The voice of the customer is central to many process improvement methodologies. Both the DMAIC and DMADV Six Sigma methodologies begin with listening to the voice of the customer and defining their requirements and demands.
Putting the customer’s needs first, is, of course, nothing new. It wasn’t revolutionary in 1986 when American engineer Bill Smith first developed Six Sigma while working at Motorola. And yet, the importance of effectively listening to the voice of the customer continues to be pressed upon in business courses and emerging methodologies. That’s no surprise when you consider how your customers are your primary source of revenue and income.
What has changed are the resources available to source and gather information about your customers’ needs, expectations, and experiences of your products.
We’ll look at different methods of collecting data on voice of customer, and then look at how VOC is applied to Six Sigma (and by extension, Lean Six Sigma).
Voice of Customer Sources and Data Collection
Customer surveys are a great way to directly ask your customers about their experience with your product or brand. Product feedback surveys are easy to distribute over via, for example, Typeform or SurveyMonkey. These two platforms automatically aggregate your quantitative data for quick and easy reporting.
Use open-ended questions to get more detailed insights. This data is rich in useful and actionable information but is notoriously more challenging to analyse.
Thankfully, advanced text analysis technologies make it far easier to analyse qualitative data at scale. The Symanto Insights Platform makes sense of unstructured data and enables you to navigate qualitative data by topic and subtopic. To make things even easier, the Symanto Insights Platform is already connected to Typeform and SurveyMonkey so that you can directly feed your survey data into the platform.
Customer feedback interviews are more resource-intensive than surveys, but they come with the advantage that you can let your customers direct the conversation and openly share their thoughts without being led by a series of questions.
A great interviewer will be able to extract useful responses from their interviewees and go off-script if necessary to gain original insights.
3. Review sites
Review sites are full of rich, qualitative data precisely with the kind of information you need to build upon your strategies and improve operations. The added advantage is that these reviews are written organically, removing the likelihood of bias that can occur in surveys and interviews.
The Symanto Insights Platform is also connected with major review sites such as TripAdvisor, TrustPilot, Yelp, Glassdoor and Google, and eCommerce sites with review data such as AliExpress, Amazon, Booking.com, and many more.
4. Social media
Another major source of organic qualitative data is social media. Source conversations about your brand and your products on Twitter, Facebook and LinkedIn.
Depending on the size of your business, this can produce thousands of ready-to-analyse data points without the need to send out emails or conduct interviews.
The Symanto Insights Platform is capable of analysing vast amounts of social media entries within a matter of minutes.
5. Customer service emails and phone transcripts
Customer service emails and phone transcripts are another pre-existing source of customer feedback. Don’t forget, you can also leverage your customer sales reps – ask them about the most commonly occurring, or most insightful conversations they’ve had with your customers. After all, they are your team members with the most direct experience of the voice of your customers.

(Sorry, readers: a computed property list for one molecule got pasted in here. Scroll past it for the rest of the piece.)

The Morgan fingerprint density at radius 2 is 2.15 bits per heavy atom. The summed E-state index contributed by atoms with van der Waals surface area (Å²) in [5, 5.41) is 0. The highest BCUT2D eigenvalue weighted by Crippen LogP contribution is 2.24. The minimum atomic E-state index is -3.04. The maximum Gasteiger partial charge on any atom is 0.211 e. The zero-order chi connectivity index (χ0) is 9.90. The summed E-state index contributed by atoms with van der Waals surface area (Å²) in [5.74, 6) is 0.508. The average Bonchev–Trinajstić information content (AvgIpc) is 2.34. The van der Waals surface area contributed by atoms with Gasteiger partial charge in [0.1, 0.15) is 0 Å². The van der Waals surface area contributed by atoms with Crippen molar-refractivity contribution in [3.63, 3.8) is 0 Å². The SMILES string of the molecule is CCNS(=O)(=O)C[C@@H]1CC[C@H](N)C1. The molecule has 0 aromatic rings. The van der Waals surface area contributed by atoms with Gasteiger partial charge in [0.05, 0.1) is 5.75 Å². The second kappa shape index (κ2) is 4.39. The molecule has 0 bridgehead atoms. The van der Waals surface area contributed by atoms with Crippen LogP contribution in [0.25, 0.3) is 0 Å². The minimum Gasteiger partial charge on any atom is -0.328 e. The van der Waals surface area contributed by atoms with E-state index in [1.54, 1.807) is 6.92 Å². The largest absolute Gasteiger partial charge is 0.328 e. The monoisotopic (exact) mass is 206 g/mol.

The Symanto Insights Platform can analyse any unstructured text data available. Simply input any Excel or CSV file and select which column you’d like to analyse.
6. Direct observations
The term voice of customer heavily implies there’s something to listen to, but there’s another way to discover what your customers need without the use of words at all. Direct observation enables you to implicitly intuit the needs of your customer.
In one well-documented example, Hewlett Packard observed surgeons in the operating theatre. The surgeons used a camera and television screen to see what they were doing while operating inside their patient’s body. As the surgeon’s assistants and nurses moved around the room there were several moments when the surgeon’s view of the screen was obstructed. The surgeon never complained or spoke about the obstruction, but this observation cause Hewlett-Packard to set about designing a lightweight helmet to suspend a screen in front of the surgeon’s eyes.
Applying Voice of Customer to Six Sigma
The principal purpose of VOC research is to enable you to align your offerings more closely with the needs of your customers.
Product development – Find out how well your existing products meet your customer’s requirements and make necessary adjustments. You can also use your findings to explore new opportunities to expand your range, and design new products or services specifically for your customers’ needs.
Ongoing process improvement – The DMAIC and DMADV Six Sigma methodologies are cyclical, meaning that there are constant opportunities to refine and enhance your processes and operations.
It’s the customer that defines the value and quality of your products, and their requirements are continually evolving and shapeshifting. Six Sigma stresses the importance of continually reviewing the voice of your customers, and apply your findings to every aspect of your business operations to keep your business relevant, valuable and of high quality.